After making a decision, it’s time to start studying English! But where do we start? When you start learning a new language it’s normal to feel a little lost, insecure about what sequence you should follow. “Should I start by studying grammar, like the verb to be, and then what? ”
There is a process of evolution of knowledge, and it starts with the use of the language. For example, when you introduce yourself to someone, you basically use the verb to be. For doing that, you don’t need to know all the English grammar.
That’s why an appropriate course pack is important: it will guide your study. “But what about the people who learn by themselves?” In fact, some people can find their way on their own, like those who learn by watching videos on YouTube for example.
However, there are different student profiles, and not everyone is able to learn by themselves, without having a previous basic knowledge. That’s why it’s important to follow a course pack designed by specialists in the language, which doesn’t usually happen for those who learn by themselves or on the internet, where there is a lot of content, but little guidance.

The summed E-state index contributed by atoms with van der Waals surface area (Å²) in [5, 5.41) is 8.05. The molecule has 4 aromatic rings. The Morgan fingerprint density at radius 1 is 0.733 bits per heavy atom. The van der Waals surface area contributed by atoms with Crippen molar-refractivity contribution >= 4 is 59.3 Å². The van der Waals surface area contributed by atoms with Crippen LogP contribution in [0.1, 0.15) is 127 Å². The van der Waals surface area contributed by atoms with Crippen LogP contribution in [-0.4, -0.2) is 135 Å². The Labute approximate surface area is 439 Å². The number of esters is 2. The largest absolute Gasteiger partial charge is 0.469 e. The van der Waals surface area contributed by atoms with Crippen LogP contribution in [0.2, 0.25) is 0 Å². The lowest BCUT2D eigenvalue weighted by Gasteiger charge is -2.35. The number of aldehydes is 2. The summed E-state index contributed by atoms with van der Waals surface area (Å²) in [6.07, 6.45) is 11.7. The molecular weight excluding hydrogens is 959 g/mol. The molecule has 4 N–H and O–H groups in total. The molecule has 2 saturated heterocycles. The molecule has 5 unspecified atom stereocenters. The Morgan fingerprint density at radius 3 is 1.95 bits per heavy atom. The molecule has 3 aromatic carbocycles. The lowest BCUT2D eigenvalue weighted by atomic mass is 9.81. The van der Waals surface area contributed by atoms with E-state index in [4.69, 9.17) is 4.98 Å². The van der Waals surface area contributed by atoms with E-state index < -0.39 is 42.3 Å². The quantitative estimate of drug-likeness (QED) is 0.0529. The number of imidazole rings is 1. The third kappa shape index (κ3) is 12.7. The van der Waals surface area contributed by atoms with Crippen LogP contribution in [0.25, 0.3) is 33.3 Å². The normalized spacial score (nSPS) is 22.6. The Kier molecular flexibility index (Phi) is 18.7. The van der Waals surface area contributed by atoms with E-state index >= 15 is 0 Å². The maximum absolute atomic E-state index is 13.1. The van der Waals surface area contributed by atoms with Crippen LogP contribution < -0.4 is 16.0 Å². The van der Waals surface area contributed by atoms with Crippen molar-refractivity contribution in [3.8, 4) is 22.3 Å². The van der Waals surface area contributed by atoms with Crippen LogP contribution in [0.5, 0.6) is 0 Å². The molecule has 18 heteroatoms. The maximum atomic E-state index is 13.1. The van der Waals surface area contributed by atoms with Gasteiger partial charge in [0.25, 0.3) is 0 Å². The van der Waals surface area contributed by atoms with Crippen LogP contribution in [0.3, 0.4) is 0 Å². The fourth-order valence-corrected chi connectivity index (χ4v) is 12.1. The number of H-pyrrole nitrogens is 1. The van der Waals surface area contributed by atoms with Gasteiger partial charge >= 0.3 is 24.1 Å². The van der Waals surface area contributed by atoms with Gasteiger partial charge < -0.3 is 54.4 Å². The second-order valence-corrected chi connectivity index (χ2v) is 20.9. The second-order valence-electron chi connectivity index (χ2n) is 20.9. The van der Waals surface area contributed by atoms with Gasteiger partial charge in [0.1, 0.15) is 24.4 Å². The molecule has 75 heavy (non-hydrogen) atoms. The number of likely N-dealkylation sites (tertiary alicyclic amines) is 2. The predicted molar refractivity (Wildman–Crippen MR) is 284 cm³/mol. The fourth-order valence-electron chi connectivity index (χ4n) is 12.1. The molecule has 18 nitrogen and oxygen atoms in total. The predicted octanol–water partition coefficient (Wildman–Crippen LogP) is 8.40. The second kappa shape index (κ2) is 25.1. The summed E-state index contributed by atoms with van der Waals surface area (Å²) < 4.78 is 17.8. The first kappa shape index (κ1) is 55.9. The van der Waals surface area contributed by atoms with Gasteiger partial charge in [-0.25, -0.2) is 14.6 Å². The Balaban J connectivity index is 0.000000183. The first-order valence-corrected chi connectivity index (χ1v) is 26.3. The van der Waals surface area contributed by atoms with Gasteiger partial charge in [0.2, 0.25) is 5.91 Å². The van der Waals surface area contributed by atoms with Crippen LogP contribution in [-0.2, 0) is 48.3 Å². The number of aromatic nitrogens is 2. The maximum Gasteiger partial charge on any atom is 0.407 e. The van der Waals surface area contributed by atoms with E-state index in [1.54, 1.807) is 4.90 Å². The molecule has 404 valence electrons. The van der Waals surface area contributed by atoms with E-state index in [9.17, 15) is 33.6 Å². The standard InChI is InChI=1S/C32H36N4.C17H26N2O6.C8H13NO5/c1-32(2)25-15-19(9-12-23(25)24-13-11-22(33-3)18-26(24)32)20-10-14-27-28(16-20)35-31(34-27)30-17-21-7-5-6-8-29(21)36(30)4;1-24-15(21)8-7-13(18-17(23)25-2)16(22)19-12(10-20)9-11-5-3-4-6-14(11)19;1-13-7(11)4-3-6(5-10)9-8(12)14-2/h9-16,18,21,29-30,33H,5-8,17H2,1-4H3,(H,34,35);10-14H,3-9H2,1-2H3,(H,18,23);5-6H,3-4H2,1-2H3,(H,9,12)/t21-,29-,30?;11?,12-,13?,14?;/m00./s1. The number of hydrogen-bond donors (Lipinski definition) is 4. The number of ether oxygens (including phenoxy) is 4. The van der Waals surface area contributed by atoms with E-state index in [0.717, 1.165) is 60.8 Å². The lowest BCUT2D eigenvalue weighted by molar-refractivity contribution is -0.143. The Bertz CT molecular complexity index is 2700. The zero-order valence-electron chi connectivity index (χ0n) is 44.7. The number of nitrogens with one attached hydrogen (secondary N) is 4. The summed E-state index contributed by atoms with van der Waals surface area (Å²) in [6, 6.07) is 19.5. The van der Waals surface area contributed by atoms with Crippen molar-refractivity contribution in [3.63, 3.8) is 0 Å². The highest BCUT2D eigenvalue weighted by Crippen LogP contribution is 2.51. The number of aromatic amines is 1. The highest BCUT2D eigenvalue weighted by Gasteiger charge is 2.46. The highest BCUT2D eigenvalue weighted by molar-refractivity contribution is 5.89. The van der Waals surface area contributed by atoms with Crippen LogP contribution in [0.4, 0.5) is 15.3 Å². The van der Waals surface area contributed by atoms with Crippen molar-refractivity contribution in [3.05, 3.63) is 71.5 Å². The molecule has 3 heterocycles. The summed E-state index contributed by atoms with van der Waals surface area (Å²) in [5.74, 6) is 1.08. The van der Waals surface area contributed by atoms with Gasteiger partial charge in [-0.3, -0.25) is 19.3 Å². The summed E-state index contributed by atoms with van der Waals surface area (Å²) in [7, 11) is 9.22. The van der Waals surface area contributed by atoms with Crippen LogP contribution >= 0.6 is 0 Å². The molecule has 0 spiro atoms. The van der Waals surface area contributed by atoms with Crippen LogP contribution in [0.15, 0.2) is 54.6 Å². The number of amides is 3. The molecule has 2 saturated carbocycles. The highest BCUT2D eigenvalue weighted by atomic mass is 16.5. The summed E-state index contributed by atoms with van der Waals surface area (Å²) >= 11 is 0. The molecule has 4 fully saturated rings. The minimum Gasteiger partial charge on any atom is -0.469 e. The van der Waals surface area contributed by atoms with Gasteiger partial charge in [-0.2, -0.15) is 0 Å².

Studying more than sitting in front of a book and reading the whole thing. It involves discipline and a few effective techniques we will present below.
A very common practice among basic level students, which is not effective at all, is memorizing the content in order to reproduce it on a test. A few days later, they forget everything they “studied”. This means that they didn’t achieve any actual acquisition of knowledge.
For learning English, this practice doesn’t work. Fluency must be acquired in order to last forever, and should not be temporary. The flipped classroom (LINK), which is a common practice among American students, is very interesting for the English learning process – as it also involves the mnemonics and neurolinguistics previously mentioned.
The flipped classroom consists of studying the content at home before the class, and taking better advantage of the time with the instructor, who acts as a conversation mediator, answers questions and helps the students practice what they have learned.
Now, it’s important to know how the learning process actually happens. From the stimuli sent from the brain to the mouth or hands for the writing, we will present the most important techniques for studying English.
To understand the spoken language
This should be the first stage of the learning process, which is called auditory/neural training. Images and sounds are the elements that contribute with this part of the process. Besides that, repetition makes us perceive details that we didn’t notice or understand before.
In order to learn how to talk, you must first learn how to listen.